“yes you will increase you iso strength in the bottom position but what good will that do for size” Now that you agree it will increase his strength in the week portion of his lift continue the logic. Think about it, if he increases the strength in his sticking point and then transfers that over to his full rep lift, bam, now he gets to lift a weight that he couldn’t. In other words he can now do the same exercise with more weight for the same reps. Surely, you can see how that would help hypertrophy.

I don’t know anyone whose sticking point in the bench is ON their chest. also maybe I did not explain my point right,even if you do increase your strength in the streched possition it is STILL dangerous for your cuff, also even though you may inc. your static strength that time and energy (inroads into recovery) can be better spent doing normal full range motions (again if size is no.1, which I don’t believe it is for him, and thats fine)

Pausing at the bottom of a set can be a very bad habit if you relax and do not maintain tension. I had this habbit and am working with a trainer to fix this problem. I ended up losing the lift on my max weights because I would lose tension at the bottom of the rep. To correct ths problem,I had to begin dropping the weightone inch from my chest and catching it at the bottom and exlpoding it back to the top. We also used lock out sets with very heavy weight off of boxes on the floor(Lou Simmons idea) to force the development of a strong lock out. The impact of these exercises is noticable in about 2 to 3 weeks. As my drop and catch bench improved my other lock outs increased. These lock outs are done with my max bench weights.I did 285 1st week 300, second week and 335 third week.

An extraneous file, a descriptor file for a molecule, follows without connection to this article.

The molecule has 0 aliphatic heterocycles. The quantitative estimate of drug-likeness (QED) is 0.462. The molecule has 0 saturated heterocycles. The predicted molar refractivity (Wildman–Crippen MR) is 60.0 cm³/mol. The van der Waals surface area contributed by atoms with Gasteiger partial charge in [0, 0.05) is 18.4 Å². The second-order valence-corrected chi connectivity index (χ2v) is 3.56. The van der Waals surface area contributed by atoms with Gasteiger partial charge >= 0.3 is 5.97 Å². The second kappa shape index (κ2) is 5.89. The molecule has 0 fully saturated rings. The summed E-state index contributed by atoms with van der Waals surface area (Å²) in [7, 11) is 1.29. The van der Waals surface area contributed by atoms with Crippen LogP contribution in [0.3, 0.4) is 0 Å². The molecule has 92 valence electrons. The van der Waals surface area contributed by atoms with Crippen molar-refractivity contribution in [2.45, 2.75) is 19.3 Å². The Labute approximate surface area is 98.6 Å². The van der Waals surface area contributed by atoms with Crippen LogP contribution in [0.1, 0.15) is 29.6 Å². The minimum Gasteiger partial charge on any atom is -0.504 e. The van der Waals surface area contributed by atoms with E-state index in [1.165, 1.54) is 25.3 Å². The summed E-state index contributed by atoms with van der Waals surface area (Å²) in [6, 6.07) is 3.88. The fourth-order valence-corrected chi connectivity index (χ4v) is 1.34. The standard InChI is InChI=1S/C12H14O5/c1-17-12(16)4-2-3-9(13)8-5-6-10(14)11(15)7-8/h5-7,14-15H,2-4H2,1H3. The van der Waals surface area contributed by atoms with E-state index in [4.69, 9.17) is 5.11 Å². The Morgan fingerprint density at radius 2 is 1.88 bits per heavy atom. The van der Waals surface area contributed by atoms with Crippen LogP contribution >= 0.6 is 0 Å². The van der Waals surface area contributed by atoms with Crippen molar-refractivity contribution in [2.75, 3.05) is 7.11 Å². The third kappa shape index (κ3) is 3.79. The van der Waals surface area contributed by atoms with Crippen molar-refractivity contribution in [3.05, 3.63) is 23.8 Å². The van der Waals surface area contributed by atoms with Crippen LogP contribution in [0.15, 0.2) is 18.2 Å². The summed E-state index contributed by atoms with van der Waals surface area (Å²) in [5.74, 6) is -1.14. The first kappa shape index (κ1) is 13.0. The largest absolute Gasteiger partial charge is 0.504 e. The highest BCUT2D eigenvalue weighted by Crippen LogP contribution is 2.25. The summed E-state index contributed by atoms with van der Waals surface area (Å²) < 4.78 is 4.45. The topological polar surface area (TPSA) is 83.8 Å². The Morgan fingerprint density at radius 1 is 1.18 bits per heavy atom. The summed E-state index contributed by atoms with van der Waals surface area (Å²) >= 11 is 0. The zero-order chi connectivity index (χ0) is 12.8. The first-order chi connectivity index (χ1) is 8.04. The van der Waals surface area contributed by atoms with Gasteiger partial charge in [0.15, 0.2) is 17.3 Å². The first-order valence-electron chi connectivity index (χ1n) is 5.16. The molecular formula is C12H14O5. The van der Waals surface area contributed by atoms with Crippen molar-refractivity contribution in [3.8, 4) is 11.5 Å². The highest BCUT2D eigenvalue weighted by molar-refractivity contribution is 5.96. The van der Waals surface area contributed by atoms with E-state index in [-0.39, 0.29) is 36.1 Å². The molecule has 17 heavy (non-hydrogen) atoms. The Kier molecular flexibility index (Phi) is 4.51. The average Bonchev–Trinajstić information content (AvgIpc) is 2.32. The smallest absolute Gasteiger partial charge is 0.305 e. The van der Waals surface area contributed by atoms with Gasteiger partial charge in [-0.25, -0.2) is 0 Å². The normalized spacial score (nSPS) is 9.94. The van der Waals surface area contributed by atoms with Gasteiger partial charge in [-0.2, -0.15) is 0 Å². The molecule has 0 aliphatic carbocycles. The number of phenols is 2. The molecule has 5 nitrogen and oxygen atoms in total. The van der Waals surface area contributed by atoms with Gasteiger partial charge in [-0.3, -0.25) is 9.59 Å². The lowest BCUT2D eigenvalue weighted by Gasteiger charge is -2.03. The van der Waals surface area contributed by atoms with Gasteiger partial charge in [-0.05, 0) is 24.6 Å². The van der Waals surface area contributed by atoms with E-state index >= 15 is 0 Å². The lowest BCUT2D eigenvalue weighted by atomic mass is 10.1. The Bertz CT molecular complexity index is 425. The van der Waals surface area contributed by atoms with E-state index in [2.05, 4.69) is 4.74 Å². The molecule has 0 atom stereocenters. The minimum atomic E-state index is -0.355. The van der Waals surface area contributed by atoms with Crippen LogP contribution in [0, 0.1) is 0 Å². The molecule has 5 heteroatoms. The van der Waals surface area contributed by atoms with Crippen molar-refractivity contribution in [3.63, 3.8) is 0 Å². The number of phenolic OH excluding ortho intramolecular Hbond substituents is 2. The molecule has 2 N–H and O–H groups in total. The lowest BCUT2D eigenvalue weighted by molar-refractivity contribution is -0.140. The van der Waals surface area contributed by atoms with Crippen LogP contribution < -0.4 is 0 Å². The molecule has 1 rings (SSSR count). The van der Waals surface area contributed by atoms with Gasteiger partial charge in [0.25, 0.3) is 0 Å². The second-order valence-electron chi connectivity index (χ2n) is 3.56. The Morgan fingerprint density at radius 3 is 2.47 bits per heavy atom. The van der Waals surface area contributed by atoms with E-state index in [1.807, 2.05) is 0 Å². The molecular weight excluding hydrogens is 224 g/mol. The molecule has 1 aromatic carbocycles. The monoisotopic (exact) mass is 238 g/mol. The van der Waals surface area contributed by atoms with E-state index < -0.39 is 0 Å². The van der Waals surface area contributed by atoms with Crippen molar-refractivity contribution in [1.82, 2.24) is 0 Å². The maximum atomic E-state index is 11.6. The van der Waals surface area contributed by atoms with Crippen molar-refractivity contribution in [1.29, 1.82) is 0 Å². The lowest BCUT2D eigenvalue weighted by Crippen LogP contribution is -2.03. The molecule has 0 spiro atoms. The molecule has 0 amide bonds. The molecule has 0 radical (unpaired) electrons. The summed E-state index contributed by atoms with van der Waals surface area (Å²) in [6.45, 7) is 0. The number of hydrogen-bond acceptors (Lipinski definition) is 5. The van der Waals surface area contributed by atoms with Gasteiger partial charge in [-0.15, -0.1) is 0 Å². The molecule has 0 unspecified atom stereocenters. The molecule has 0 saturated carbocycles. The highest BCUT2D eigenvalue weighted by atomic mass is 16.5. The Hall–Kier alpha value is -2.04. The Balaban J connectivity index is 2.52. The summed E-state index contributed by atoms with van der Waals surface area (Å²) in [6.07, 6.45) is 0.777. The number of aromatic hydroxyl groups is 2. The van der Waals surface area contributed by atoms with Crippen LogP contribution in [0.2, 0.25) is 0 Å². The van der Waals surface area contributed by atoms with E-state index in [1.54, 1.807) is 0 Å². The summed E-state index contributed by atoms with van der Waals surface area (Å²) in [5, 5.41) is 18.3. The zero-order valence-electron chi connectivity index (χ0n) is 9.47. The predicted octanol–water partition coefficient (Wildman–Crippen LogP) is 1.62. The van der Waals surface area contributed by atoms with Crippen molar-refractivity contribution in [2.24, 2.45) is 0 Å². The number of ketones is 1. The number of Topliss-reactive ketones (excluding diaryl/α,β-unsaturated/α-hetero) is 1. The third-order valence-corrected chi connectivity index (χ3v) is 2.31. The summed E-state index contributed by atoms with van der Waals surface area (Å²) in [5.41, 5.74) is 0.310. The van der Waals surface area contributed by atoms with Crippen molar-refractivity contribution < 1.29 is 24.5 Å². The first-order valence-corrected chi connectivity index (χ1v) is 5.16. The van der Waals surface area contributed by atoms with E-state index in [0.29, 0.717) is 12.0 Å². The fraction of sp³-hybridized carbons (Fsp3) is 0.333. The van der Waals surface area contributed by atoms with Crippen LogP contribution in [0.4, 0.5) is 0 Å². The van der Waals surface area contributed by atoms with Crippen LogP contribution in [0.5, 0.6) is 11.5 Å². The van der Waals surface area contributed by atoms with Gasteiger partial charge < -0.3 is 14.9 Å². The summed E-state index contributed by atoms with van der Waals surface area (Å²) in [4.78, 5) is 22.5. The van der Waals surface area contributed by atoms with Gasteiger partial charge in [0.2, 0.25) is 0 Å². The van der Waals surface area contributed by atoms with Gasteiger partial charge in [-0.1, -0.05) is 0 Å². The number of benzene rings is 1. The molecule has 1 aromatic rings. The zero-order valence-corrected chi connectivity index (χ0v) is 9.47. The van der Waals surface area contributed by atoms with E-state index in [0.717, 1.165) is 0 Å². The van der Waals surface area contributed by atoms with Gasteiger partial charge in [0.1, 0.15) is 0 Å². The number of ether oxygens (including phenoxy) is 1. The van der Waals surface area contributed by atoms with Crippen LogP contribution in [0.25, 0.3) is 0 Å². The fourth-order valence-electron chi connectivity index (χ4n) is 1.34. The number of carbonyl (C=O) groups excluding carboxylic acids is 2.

For me, when it comes to relaxing at the bottom of a bench, it is trouble unless I maintain the tension. Note pausing is ok, but relaxing is not. We will rotate to speed reps with a stop watch for 6 weeks after these exercises correct my bad habits.Peace.

Het, do you bench?

sometimes, benching is NOT the best exercise for your chest, it does not get your pecs into the fully contracted position. I do believe that it does have value I just think that dips are the best pec,tri,delt exercise there is, it FULLY streches your pecs and gets then close to the fully contracted which is very rare for any exercise. my best bench ever was 455#, after a loooooong layoff(4yrs) I’ve been back in the gym for about 6wks now, and the last time I did benches was 335x6.

I agree with you there, the bp is not the best exercise for the chest. Dips are definetly great.

Mac…what % of your 1RM are you using for the “drops”? How many sets/reps? Are you doing this in addition to your regular chest workout, or by itself? Thanks.

Is it beneficial to pause on some sets of benching at the bottom, relax the triceps (a bit, not totally) then try to “explode”?
I experimented with this on my “speed” day, after I read something about how pausing on the bottom and relaxing (a bit, like maybe 50%) helps improve “explosivity”. Does this make sense? Or should I just do them regularly?

No, not if you are working on power. You never want to pause on the bottom when traing the bench for speed. You want to lower the bar slowly until you get about 2 inches from the chest and then let the bar accelerate to elicit a stretch reflex.

One of the things Dr Tom McLaughlin cautioned in his bimechanics book, “Bench Press More Now”, is that you want to perform the bench with a touch and go in training to develop the stretch reflex.

I quess louie is wrong on pausing on the Box squat, then?